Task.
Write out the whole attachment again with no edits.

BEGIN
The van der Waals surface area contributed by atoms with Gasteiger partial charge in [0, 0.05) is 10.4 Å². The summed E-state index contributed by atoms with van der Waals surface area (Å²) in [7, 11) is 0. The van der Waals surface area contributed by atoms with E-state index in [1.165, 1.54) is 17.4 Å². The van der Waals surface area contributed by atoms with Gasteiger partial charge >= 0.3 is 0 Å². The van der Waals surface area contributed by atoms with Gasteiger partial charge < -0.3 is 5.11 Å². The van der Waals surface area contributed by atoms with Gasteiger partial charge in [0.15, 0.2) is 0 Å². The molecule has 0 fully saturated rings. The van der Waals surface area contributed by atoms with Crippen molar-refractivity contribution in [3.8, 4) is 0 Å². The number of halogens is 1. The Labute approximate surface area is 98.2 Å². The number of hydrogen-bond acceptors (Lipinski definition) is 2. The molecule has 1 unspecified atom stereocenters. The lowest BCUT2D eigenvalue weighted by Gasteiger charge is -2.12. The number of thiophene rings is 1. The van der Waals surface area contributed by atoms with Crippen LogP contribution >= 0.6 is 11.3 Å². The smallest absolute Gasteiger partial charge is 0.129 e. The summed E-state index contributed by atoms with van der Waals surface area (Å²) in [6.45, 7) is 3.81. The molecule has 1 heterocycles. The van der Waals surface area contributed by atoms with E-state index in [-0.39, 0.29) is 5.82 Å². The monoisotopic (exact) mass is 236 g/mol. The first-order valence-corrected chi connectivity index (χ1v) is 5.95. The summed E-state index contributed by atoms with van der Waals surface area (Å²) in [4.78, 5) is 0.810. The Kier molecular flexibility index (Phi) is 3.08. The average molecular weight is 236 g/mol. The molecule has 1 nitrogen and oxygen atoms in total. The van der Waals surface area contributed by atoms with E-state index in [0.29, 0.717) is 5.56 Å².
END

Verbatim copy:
The van der Waals surface area contributed by atoms with Gasteiger partial charge in [0, 0.05) is 10.4 Å². The summed E-state index contributed by atoms with van der Waals surface area (Å²) in [7, 11) is 0. The van der Waals surface area contributed by atoms with E-state index in [1.165, 1.54) is 17.4 Å². The van der Waals surface area contributed by atoms with Gasteiger partial charge >= 0.3 is 0 Å². The van der Waals surface area contributed by atoms with Gasteiger partial charge < -0.3 is 5.11 Å². The van der Waals surface area contributed by atoms with Gasteiger partial charge in [0.15, 0.2) is 0 Å². The molecule has 0 fully saturated rings. The van der Waals surface area contributed by atoms with Crippen molar-refractivity contribution in [3.8, 4) is 0 Å². The number of halogens is 1. The Labute approximate surface area is 98.2 Å². The number of hydrogen-bond acceptors (Lipinski definition) is 2. The molecule has 1 unspecified atom stereocenters. The lowest BCUT2D eigenvalue weighted by Gasteiger charge is -2.12. The number of thiophene rings is 1. The van der Waals surface area contributed by atoms with Crippen LogP contribution >= 0.6 is 11.3 Å². The smallest absolute Gasteiger partial charge is 0.129 e. The summed E-state index contributed by atoms with van der Waals surface area (Å²) in [6.45, 7) is 3.81. The molecule has 1 heterocycles. The van der Waals surface area contributed by atoms with E-state index in [-0.39, 0.29) is 5.82 Å². The monoisotopic (exact) mass is 236 g/mol. The first-order valence-corrected chi connectivity index (χ1v) is 5.95. The summed E-state index contributed by atoms with van der Waals surface area (Å²) in [4.78, 5) is 0.810. The Kier molecular flexibility index (Phi) is 3.08. The average molecular weight is 236 g/mol. The molecule has 1 nitrogen and oxygen atoms in total. The van der Waals surface area contributed by atoms with E-state index in [0.29, 0.717) is 5.56 Å².